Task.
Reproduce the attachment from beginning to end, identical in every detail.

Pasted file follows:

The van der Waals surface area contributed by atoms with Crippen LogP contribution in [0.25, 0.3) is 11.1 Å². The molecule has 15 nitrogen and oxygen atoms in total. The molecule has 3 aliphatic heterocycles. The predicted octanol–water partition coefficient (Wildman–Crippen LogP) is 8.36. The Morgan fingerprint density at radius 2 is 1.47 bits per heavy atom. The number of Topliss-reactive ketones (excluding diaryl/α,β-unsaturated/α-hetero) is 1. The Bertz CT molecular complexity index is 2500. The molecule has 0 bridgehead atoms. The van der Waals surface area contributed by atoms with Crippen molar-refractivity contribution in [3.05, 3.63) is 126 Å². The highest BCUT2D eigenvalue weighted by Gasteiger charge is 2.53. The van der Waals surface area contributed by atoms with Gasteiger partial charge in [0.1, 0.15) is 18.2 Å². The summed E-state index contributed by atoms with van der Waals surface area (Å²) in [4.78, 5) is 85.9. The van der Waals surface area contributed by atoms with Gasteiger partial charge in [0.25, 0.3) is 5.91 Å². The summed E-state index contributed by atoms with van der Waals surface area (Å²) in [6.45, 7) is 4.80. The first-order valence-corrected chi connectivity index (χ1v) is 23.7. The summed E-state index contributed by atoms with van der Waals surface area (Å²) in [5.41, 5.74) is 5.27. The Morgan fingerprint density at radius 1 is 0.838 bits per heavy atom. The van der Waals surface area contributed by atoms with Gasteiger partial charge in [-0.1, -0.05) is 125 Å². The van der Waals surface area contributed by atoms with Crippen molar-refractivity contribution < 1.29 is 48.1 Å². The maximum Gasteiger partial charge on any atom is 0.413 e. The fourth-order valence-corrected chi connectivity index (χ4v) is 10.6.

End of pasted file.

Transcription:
The van der Waals surface area contributed by atoms with Crippen LogP contribution in [0.25, 0.3) is 11.1 Å². The molecule has 15 nitrogen and oxygen atoms in total. The molecule has 3 aliphatic heterocycles. The predicted octanol–water partition coefficient (Wildman–Crippen LogP) is 8.36. The Morgan fingerprint density at radius 2 is 1.47 bits per heavy atom. The number of Topliss-reactive ketones (excluding diaryl/α,β-unsaturated/α-hetero) is 1. The Bertz CT molecular complexity index is 2500. The molecule has 0 bridgehead atoms. The van der Waals surface area contributed by atoms with Crippen molar-refractivity contribution in [3.05, 3.63) is 126 Å². The highest BCUT2D eigenvalue weighted by Gasteiger charge is 2.53. The van der Waals surface area contributed by atoms with Gasteiger partial charge in [0.1, 0.15) is 18.2 Å². The summed E-state index contributed by atoms with van der Waals surface area (Å²) in [4.78, 5) is 85.9. The van der Waals surface area contributed by atoms with Gasteiger partial charge in [0.25, 0.3) is 5.91 Å². The summed E-state index contributed by atoms with van der Waals surface area (Å²) in [6.45, 7) is 4.80. The first-order valence-corrected chi connectivity index (χ1v) is 23.7. The summed E-state index contributed by atoms with van der Waals surface area (Å²) in [5.41, 5.74) is 5.27. The Morgan fingerprint density at radius 1 is 0.838 bits per heavy atom. The van der Waals surface area contributed by atoms with Gasteiger partial charge in [-0.1, -0.05) is 125 Å². The van der Waals surface area contributed by atoms with Crippen molar-refractivity contribution < 1.29 is 48.1 Å². The maximum Gasteiger partial charge on any atom is 0.413 e. The fourth-order valence-corrected chi connectivity index (χ4v) is 10.6.